La Ferme des Deux Tilleuls

Our overnight lodgings at Amettes were warm and comfortable. Our hosts Collette and Jean Batiste were most kind and helpful. Collette’s parents used to run a dairy herd here, but when they took over they diversified. Amongst other things they bred rabbits for the table. Julie’s mother also tried rabbits on their farm in Devon, but it was difficult to make it economic.

The Church of St Benoit at Amettes

After saying goodbye to our hosts, we headed up to the church of St Benoit in the centre of the village. It was open and gave the impression of being well used. The story of Saint Benoit is a major theme of the church. He was born and grew up in Amettes. Concern for poor people played a big part in his life and his ministry. He is said to have walked more than 30 ooo km on pilgrimages criss-crossing western Europe. There are some lovely cartoon drawings of his life around the walls of the nave.

He died in Rome at the age of 35, and is buried there in the Church of Santa Maria di Monti. We made a mental note to visit his tomb, when we reach Rome.

Saint Benoit

The road out of Amettes took us down the hill and then back up onto the plateau where yesterday’s snow had half melted and frozen overnight. Fortunately we were late enough getting going this morning for most of the ice to have begun to melt!

Rejoining a minor road we walked past an interesting looking chapel and the church in Ferfay, both firmly locked against visitors. We were repeatedly told about thefts from churches which had led to them being closed except for services. We thought this rather sad as when churches were open there were people coming in to sit quietly or light candles, finding peace and solace.

Locked church at Forfay

As we were leaving Forfay we were first accosted by a driver asking if we would like to come with him for lunch, but as it was too early for lunch and we had a long way still to go we politely declined. Another man, noticing us checking the map near his house, came over to help and was interested in what we were doing.

The next stretch was very pleasant walking on a woodland track with the sun shining and shelter from the cold northeasterly wind still blowing. We inadvertently disturbed a bird of prey which had been feeding on a baby rabbit. We hoped it returned to collect its meal after we’d gone.

Walking into Auchel centre

Most of the rest of the day was spent walking through a former coal mining area, with many old slag heaps now regenerating naturally as wildlife sanctuaries and row upon row of miners’ cottages. First, though we walked into Auchel where the centre has been regenerated and found a convenient ly placed bench to sit on to eat our lunch.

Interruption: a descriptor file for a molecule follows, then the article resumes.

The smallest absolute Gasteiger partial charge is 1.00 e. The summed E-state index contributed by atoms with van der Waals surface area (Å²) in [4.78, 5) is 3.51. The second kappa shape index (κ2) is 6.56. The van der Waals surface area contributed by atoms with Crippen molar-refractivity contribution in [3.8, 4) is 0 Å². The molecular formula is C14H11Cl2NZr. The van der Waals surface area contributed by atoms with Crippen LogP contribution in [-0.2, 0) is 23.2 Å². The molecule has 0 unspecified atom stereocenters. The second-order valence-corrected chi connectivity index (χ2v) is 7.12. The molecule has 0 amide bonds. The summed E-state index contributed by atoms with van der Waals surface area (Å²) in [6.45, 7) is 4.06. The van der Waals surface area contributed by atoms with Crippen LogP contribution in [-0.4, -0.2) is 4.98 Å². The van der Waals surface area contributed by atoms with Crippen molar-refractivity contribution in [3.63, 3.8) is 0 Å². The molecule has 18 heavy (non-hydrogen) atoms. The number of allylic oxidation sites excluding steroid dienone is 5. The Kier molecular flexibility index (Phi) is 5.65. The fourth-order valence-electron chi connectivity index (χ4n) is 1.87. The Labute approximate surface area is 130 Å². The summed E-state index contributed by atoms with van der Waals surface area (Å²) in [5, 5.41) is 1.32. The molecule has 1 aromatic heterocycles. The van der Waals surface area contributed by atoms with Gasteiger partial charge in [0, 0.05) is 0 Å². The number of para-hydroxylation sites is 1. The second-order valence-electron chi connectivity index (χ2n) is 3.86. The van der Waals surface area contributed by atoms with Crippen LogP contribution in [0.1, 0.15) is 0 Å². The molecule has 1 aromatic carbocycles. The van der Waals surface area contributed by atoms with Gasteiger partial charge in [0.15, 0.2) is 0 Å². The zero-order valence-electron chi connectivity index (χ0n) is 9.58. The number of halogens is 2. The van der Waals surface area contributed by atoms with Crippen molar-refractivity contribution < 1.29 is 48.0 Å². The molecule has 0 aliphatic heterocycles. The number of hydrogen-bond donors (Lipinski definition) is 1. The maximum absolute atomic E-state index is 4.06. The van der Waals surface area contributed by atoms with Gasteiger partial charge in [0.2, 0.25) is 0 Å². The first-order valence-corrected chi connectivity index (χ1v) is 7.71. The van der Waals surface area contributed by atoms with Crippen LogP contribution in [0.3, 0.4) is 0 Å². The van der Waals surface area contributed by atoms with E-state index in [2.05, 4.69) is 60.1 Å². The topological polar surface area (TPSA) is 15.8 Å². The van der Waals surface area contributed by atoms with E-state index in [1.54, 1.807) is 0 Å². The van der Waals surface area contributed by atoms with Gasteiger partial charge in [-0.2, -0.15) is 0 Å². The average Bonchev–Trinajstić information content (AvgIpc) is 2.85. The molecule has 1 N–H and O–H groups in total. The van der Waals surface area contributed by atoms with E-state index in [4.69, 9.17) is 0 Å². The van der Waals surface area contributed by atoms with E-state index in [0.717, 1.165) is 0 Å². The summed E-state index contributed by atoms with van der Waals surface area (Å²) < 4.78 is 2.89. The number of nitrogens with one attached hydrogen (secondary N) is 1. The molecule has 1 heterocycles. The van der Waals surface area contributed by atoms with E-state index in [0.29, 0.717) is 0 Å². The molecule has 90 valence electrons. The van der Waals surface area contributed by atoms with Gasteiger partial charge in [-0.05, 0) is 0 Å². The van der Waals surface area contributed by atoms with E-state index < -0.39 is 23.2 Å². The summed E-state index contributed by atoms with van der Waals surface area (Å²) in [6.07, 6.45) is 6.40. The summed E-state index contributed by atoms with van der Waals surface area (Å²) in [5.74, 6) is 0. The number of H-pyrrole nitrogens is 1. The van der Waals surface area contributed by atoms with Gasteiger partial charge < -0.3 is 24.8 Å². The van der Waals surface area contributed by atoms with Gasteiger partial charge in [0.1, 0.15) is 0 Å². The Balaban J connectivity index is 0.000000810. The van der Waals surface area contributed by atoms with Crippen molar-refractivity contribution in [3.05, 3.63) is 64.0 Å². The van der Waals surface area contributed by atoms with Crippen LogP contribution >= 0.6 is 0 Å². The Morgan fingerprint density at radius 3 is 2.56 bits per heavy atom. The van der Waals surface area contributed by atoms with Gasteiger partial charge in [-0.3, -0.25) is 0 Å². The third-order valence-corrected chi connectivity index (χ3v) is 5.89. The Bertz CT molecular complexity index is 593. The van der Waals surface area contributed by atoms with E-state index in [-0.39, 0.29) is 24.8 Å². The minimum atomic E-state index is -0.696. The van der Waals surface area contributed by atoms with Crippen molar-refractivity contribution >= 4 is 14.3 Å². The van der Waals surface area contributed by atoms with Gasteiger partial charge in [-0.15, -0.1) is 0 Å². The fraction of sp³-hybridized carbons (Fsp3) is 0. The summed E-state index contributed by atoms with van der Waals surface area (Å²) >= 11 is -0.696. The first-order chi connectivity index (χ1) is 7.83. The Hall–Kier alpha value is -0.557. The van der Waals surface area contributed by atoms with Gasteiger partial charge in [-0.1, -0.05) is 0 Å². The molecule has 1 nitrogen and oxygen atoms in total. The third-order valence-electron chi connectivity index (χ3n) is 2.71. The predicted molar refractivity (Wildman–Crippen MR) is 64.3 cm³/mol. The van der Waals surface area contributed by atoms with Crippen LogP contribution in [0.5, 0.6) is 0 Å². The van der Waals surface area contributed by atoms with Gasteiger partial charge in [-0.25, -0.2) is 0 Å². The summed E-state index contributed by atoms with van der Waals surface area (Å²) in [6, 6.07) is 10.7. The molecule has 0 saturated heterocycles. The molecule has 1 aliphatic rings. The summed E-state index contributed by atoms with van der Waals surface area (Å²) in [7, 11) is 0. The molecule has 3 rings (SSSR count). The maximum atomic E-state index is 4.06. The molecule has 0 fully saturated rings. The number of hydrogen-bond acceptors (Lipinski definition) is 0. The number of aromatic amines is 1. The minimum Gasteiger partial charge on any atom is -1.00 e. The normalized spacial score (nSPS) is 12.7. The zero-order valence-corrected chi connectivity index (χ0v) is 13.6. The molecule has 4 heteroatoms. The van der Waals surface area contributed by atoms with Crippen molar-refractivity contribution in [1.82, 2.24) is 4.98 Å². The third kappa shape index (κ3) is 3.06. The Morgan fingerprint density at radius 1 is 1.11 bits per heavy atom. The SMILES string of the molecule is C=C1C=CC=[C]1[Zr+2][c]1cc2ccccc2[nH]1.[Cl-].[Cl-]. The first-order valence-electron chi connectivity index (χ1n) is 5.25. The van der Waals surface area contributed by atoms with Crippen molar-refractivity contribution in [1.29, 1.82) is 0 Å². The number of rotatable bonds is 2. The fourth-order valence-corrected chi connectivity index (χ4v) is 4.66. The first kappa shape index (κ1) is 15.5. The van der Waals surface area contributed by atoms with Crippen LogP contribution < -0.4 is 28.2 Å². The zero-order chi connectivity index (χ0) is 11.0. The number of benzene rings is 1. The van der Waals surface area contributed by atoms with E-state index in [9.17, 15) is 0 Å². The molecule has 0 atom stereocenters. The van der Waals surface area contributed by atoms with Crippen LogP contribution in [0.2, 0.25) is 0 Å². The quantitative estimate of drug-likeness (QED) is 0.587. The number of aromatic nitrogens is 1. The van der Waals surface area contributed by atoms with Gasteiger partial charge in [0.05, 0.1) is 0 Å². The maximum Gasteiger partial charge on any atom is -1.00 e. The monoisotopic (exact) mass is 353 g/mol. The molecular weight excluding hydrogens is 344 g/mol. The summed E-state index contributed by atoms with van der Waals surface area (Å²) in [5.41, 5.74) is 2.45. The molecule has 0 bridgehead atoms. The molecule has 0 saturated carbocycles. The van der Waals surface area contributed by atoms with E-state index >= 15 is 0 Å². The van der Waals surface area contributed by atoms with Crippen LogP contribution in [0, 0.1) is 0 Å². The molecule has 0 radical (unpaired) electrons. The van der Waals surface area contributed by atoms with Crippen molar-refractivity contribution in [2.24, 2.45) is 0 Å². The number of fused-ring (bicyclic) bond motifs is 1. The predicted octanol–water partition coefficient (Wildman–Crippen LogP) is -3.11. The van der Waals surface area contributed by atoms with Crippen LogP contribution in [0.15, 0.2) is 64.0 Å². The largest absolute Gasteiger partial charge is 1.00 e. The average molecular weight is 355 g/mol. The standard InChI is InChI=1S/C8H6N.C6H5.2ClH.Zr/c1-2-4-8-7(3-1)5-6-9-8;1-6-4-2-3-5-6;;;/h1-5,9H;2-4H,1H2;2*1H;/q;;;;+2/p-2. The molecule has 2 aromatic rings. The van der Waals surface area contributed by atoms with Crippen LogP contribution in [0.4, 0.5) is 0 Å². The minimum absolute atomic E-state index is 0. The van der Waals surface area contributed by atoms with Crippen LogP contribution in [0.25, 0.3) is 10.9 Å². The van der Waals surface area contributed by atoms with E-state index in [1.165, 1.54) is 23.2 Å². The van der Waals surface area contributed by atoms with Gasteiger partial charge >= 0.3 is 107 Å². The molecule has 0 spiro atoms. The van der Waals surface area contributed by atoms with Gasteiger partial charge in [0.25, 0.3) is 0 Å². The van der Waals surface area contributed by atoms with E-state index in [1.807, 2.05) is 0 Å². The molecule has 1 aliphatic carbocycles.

Just around the corner Auchel’s church was locked up except for services, and so we continued our way southwards out of town. A lady stopped and asked about our pilgrimage. It is so reassuring when strangers ask about what we are doing. She wished us bon courage and we continued on our way. Round the next corner was a greengrocer’s still open – unusual on a Saturday afternoon in rural France – so we stocked up on more oranges. The shopkeeper noticed the banners on our rucksacks and started chatting to us in very good English. He said he was from Morocco and was very encouraging about our pilgrimage, pressing us to accept free bottles of water. He likened it to the haj.

One of many rows of miners’ cottages

South of Auchel the former mining villages merge one into another, with hundreds of back to back rows of cottages, each with its shed and a fair sized garden. It didn’t look as if the British lockdown passion for growing your own vegetables had arrived here, and although there were public sports facilities we were surprised that no one seemed to be using them on a Saturday afternoon.

Looking back towards Auchel

Before coming into Bruay-le-Buissiere, our destination for today, we walked through one more stretch of abandoned mining works along a level paved road blocked off at each end to prevent motorised vehicles from using it – though not E-bikes!

The last few kilometres were a bit of a slog along busy roads, taking us into and across Bruay-la-Buissiere as hotels are located on the other side of town. This is because they are primarily used by people on work projects who zoom in from the motorway. As they only stay during the week, hotels don’t offer evening meals over the weekend. After a very unprofessional rant in French the receptionist offered to book us into a restaurant said to be only a five minute walk away at an out of town entertainment centre. It took us 20-30 minutes so she had clearly never actually walked it herself! We would recommend that pilgrims bypass Bruay in favour of somewhere more hospitable to those travelling on foot.

Unusual dramatisation of Stations of the Cross at Amettes

Highlights of the day were the lovely church in Amettes, and the woodland walks, plus the friendly Moroccan shopkeeper who seemed to understand why we had chosen to do such a long walk.

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